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Feds Order Pipeline Review After Blast

Friday, January 11, 2013

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The owner of a natural-gas pipeline that exploded last month in West Virginia must examine the line's coating integrity, verify cathodic protection equipment, and undertake other surveys and measures under a new order issued by federal investigators.

A section of Columbia Gas Transmission's SM-80 pipeline is "hazardous to life, property, and the environment,” investigators report in a Corrective Action Order issued in response to the explosion.

The U.S. Pipeline and Hazardous Materials Safety Administration (PHMSA) issued the order in connection with the pipeline blast Dec. 11 near Sissonville, WV.

The explosion ignited a massive fireball and forced West Virginia State Police to close about a mile of Interstate 77 in both directions.

National Transportation Safety Board (NTSB) investigators arrived in Sissonville the day of the explosion and spent several days collecting data. They later tentatively determined corrosion to be a cause in the pipe's failure.

Jalopnik

A corrective order has been issued to Columbia Gas Transmission after a December pipeline blast that ignited a massive fire.

PHMSA's Office of Pipeline Safety (OPS) and the Public Service Commission of West Virginia (PSCWV) are also involved in the investigation, which is still underway.

Immediate Action Required

PHMSA's Corrective Action Order found that operation of the 20-inch diameter, 26.2-mile segment of natural gas transmission pipeline was "hazardous to life, property, and the environment without immediate corrective action."

According to the order, Columbia Gas operates the SM-80 pipeline that ruptured and caught fire Dec. 11, about 4.7 miles downstream of the Lanham Compressor Station near Sissonville, WV. The company also operates two pipelines that run parallel to the SM-80 pipeline.

"After considering the age of the pipe, circumstances surrounding this failure, the proximity of the pipeline to populated areas, and public roadways the hazardous nature of the product the pipeline transports, the uncertainties as to the cause of the failure, and the ongoing investigation to determine the cause of the failure, I find that a failure to issue this Order expeditiously to require immediate corrective action would result in likely serious harm to life, property, and the environment," wrote Jeffrey D. Wiese, Associate Administrator for Pipeline Safety.

NTSB

Corrosion and general wall thinning have been cited in the pipeline's failure.

Findings, Action Steps

The preliminary findings state the following.

  • At approximately 12:43 p.m. ET on Dec. 11, a 15-foot section of pipe separated entirely from the affected pipeline and was ejected from the ground.
  • NTSB noted at a press conference on Dec. 14 that evidence at the failure site was consistent with external corrosion.
  • The failure resulted in the release and ignition of an undetermined amount of gas and created two flame plumes. The explosion and fire resulted in the damage and closure of Interstate 77. Also, the fire destroyed three homes, severely damaged another, and inflicted some damage to other residences.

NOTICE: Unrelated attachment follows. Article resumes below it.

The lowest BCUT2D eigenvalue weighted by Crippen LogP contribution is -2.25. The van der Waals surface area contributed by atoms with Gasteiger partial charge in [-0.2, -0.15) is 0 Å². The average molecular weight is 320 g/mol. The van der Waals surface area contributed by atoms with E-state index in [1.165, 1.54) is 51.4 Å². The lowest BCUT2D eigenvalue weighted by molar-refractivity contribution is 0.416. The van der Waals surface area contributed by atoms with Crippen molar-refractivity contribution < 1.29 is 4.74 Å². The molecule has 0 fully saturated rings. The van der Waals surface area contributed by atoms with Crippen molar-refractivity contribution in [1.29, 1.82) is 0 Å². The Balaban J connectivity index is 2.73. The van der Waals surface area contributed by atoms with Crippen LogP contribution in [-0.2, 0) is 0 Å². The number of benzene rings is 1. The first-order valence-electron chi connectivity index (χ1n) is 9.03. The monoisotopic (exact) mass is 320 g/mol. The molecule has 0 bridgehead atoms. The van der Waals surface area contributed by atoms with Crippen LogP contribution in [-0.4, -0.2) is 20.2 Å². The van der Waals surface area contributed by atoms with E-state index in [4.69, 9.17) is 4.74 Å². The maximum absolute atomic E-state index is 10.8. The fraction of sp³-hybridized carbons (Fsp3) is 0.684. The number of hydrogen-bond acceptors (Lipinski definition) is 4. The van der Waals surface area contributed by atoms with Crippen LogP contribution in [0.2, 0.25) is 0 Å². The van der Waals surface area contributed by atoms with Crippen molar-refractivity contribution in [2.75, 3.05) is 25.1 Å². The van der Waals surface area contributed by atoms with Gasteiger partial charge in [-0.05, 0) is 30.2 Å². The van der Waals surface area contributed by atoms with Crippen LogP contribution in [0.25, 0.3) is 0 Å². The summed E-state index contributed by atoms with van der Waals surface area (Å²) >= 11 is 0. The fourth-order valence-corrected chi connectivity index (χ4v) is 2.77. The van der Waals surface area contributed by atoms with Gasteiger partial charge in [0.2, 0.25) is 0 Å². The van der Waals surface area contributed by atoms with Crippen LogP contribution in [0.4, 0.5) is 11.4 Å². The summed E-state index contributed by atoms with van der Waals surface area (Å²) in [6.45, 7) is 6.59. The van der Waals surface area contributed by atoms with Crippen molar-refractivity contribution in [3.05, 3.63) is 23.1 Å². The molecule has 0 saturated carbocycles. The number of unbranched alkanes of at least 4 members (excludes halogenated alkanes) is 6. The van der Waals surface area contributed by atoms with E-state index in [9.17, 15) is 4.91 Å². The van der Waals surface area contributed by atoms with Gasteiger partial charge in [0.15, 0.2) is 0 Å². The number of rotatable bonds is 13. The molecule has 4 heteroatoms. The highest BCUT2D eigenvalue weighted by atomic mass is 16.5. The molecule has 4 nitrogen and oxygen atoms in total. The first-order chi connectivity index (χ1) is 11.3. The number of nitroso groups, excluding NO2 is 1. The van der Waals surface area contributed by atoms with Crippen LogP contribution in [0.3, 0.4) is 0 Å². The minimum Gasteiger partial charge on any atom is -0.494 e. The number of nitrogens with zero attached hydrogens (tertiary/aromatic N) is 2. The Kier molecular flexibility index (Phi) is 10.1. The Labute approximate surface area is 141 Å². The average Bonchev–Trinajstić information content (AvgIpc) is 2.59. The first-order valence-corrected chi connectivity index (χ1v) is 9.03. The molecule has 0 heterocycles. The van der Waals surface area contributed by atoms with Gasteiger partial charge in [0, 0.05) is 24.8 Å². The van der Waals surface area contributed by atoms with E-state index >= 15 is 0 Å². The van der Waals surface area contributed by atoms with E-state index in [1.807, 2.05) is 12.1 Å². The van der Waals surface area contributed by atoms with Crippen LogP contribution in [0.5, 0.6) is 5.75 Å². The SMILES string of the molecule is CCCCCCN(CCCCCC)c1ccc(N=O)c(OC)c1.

• After the failure, Columbia isolated the failed pipe by closing two valves. Currently, the failed segment is blocked off and has not been repaired or returned to service.
  • Interstate 77 was closed by the West Viriginia Highway Department, and highway surfaces sustained thermal damage, causing the highway to be closed for approximately 18 hours while repairs were made.
  • Line SM-80 was originally installed in 1951 and was extended in 1955. Since then, various segments of the pipeline have been replaced, and the newest part of the pipe is from a 1992 project.
  • OPS observed general wall thinning on the underside of the affected pipeline at the failure location, and OPS has preliminarily concluded that general wall thinning is a major factor in the cause of the failure.
  • The affected pipeline at the failure location was constructed in 1967.

Immediate corrective actions in the order include verifying cathodic protection equipment and test stations on all three pipelines, three miles up and down stream of the incident location; inspecting all critical valves; conducting leak surveys; and assessing coating integrity.

Columbia has 365 days from the date the order was issued to perform a complete assessment and all necessary repairs.

Columbia had 10 days within receipt of the order, which was issued on Dec. 20, to request a hearing.

Failed Alarms

Investigators previously learned that alarms didn't sound at Columbia's Charleston, WV, control room during the explosion.

A control room worker first learned about the accident in a phone call from a Cabot Gas controller, who had been contacted from someone on the outside, NTSB said.

11K Miles of Pipeline

On Dec. 14, Jimmy Stanton, chief executive of Columbia Gas Transmission, released an open letter to the community stating that something "went terribly wrong with our natural gas pipeline near Sissonville" and pledging the company's determination to find out what caused the explosion.

Columbia Gas Transmission, a subsidiary of NiSource Inc., owns and operates approximately 11,453 miles of pipeline in Delaware, Kentucky, Maryland, New Jersey, New York, North Carolina, Ohio, Pennsylvania, Virginia, and West Virginia.

Headquartered in Houston, TX, NiSource serves customers in at least 16 states with approximately 1.3 trillion cubic feet of natural gas flowing through its pipelines each year, according to the company. 

   

Tagged categories: Accidents; Corrosion; Explosions; NTSB (National Transportation Safety Board); Oil and Gas; Pipelines

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